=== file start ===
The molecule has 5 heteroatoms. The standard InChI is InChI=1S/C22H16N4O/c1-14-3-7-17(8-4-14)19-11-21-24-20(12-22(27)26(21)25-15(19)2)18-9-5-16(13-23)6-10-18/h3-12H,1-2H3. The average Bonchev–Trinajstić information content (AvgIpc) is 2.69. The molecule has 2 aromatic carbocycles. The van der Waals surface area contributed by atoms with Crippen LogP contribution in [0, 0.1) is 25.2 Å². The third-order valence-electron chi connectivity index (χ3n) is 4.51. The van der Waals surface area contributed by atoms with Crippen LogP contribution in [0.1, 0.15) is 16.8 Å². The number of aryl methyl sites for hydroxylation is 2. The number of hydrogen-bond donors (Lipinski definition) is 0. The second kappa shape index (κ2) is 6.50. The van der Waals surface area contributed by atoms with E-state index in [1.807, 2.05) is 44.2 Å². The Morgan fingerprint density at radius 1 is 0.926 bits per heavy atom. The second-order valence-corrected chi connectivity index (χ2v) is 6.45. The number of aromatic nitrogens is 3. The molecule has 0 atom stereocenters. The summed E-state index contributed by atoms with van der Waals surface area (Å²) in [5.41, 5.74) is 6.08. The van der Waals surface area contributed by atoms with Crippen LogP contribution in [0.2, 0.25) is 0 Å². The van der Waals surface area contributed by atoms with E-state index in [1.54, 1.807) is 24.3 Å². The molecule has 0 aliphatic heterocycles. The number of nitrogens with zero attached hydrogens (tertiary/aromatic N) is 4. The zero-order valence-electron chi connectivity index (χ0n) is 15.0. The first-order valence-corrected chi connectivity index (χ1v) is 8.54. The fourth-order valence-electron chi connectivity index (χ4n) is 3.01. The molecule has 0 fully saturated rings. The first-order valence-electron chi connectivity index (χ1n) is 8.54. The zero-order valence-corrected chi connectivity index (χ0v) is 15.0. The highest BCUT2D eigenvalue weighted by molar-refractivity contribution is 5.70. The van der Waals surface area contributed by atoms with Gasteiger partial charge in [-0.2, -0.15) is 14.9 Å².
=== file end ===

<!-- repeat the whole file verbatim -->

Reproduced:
The molecule has 5 heteroatoms. The standard InChI is InChI=1S/C22H16N4O/c1-14-3-7-17(8-4-14)19-11-21-24-20(12-22(27)26(21)25-15(19)2)18-9-5-16(13-23)6-10-18/h3-12H,1-2H3. The average Bonchev–Trinajstić information content (AvgIpc) is 2.69. The molecule has 2 aromatic carbocycles. The van der Waals surface area contributed by atoms with Crippen LogP contribution in [0, 0.1) is 25.2 Å². The third-order valence-electron chi connectivity index (χ3n) is 4.51. The van der Waals surface area contributed by atoms with Crippen LogP contribution in [0.1, 0.15) is 16.8 Å². The number of aryl methyl sites for hydroxylation is 2. The number of hydrogen-bond donors (Lipinski definition) is 0. The second kappa shape index (κ2) is 6.50. The van der Waals surface area contributed by atoms with E-state index in [1.807, 2.05) is 44.2 Å². The Morgan fingerprint density at radius 1 is 0.926 bits per heavy atom. The second-order valence-corrected chi connectivity index (χ2v) is 6.45. The number of aromatic nitrogens is 3. The molecule has 0 atom stereocenters. The summed E-state index contributed by atoms with van der Waals surface area (Å²) in [5.41, 5.74) is 6.08. The van der Waals surface area contributed by atoms with Crippen LogP contribution in [0.2, 0.25) is 0 Å². The van der Waals surface area contributed by atoms with E-state index in [1.54, 1.807) is 24.3 Å². The molecule has 0 aliphatic heterocycles. The number of nitrogens with zero attached hydrogens (tertiary/aromatic N) is 4. The zero-order valence-electron chi connectivity index (χ0n) is 15.0. The first-order valence-corrected chi connectivity index (χ1v) is 8.54. The fourth-order valence-electron chi connectivity index (χ4n) is 3.01. The molecule has 0 fully saturated rings. The first-order valence-electron chi connectivity index (χ1n) is 8.54. The zero-order valence-corrected chi connectivity index (χ0v) is 15.0. The highest BCUT2D eigenvalue weighted by molar-refractivity contribution is 5.70. The van der Waals surface area contributed by atoms with Gasteiger partial charge in [-0.2, -0.15) is 14.9 Å².